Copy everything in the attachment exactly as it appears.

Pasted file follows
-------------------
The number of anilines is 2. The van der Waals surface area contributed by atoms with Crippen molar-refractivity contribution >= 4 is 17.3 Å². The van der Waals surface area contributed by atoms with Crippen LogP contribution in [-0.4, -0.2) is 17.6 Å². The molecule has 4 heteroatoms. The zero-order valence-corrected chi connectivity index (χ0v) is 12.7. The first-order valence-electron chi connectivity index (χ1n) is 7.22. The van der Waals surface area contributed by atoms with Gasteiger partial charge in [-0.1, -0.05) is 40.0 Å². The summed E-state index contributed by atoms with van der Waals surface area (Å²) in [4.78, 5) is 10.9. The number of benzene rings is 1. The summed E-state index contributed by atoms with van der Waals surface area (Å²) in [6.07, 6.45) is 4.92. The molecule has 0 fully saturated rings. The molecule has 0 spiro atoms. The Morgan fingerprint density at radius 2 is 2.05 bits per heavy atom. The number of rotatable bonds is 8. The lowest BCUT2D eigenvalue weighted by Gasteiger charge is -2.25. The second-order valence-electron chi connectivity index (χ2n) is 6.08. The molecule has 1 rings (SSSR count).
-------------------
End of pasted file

The number of anilines is 2. The van der Waals surface area contributed by atoms with Crippen molar-refractivity contribution >= 4 is 17.3 Å². The van der Waals surface area contributed by atoms with Crippen LogP contribution in [-0.4, -0.2) is 17.6 Å². The molecule has 4 heteroatoms. The zero-order valence-corrected chi connectivity index (χ0v) is 12.7. The first-order valence-electron chi connectivity index (χ1n) is 7.22. The van der Waals surface area contributed by atoms with Gasteiger partial charge in [-0.1, -0.05) is 40.0 Å². The summed E-state index contributed by atoms with van der Waals surface area (Å²) in [4.78, 5) is 10.9. The number of benzene rings is 1. The summed E-state index contributed by atoms with van der Waals surface area (Å²) in [6.07, 6.45) is 4.92. The molecule has 0 fully saturated rings. The molecule has 0 spiro atoms. The Morgan fingerprint density at radius 2 is 2.05 bits per heavy atom. The number of rotatable bonds is 8. The lowest BCUT2D eigenvalue weighted by Gasteiger charge is -2.25. The second-order valence-electron chi connectivity index (χ2n) is 6.08. The molecule has 1 rings (SSSR count).